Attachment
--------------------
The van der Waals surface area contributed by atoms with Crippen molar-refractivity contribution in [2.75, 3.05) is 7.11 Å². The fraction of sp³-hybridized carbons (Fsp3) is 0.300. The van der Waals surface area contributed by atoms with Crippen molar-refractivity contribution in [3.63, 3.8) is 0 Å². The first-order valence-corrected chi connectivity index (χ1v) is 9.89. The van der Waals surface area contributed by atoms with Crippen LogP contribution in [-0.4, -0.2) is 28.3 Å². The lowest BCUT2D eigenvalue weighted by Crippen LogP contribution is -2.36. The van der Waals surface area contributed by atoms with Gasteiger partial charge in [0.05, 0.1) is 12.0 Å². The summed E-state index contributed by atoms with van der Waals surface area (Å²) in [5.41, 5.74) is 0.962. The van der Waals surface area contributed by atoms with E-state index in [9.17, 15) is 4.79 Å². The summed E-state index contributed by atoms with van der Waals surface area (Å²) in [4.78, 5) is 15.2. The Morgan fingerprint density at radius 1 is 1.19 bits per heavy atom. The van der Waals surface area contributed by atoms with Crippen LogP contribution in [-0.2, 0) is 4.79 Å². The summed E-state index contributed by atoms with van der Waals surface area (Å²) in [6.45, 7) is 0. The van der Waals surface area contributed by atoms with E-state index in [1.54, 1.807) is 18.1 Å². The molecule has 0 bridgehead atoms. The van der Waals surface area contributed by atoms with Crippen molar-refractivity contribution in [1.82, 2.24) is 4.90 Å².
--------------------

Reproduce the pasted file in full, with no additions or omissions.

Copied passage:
The van der Waals surface area contributed by atoms with Crippen molar-refractivity contribution in [2.75, 3.05) is 7.11 Å². The fraction of sp³-hybridized carbons (Fsp3) is 0.300. The van der Waals surface area contributed by atoms with Crippen molar-refractivity contribution in [3.63, 3.8) is 0 Å². The first-order valence-corrected chi connectivity index (χ1v) is 9.89. The van der Waals surface area contributed by atoms with Crippen LogP contribution in [-0.4, -0.2) is 28.3 Å². The lowest BCUT2D eigenvalue weighted by Crippen LogP contribution is -2.36. The van der Waals surface area contributed by atoms with Gasteiger partial charge in [0.05, 0.1) is 12.0 Å². The summed E-state index contributed by atoms with van der Waals surface area (Å²) in [5.41, 5.74) is 0.962. The van der Waals surface area contributed by atoms with E-state index in [9.17, 15) is 4.79 Å². The summed E-state index contributed by atoms with van der Waals surface area (Å²) in [4.78, 5) is 15.2. The Morgan fingerprint density at radius 1 is 1.19 bits per heavy atom. The van der Waals surface area contributed by atoms with Crippen LogP contribution in [-0.2, 0) is 4.79 Å². The summed E-state index contributed by atoms with van der Waals surface area (Å²) in [6.45, 7) is 0. The van der Waals surface area contributed by atoms with E-state index in [1.54, 1.807) is 18.1 Å². The molecule has 0 bridgehead atoms. The van der Waals surface area contributed by atoms with Crippen molar-refractivity contribution in [1.82, 2.24) is 4.90 Å².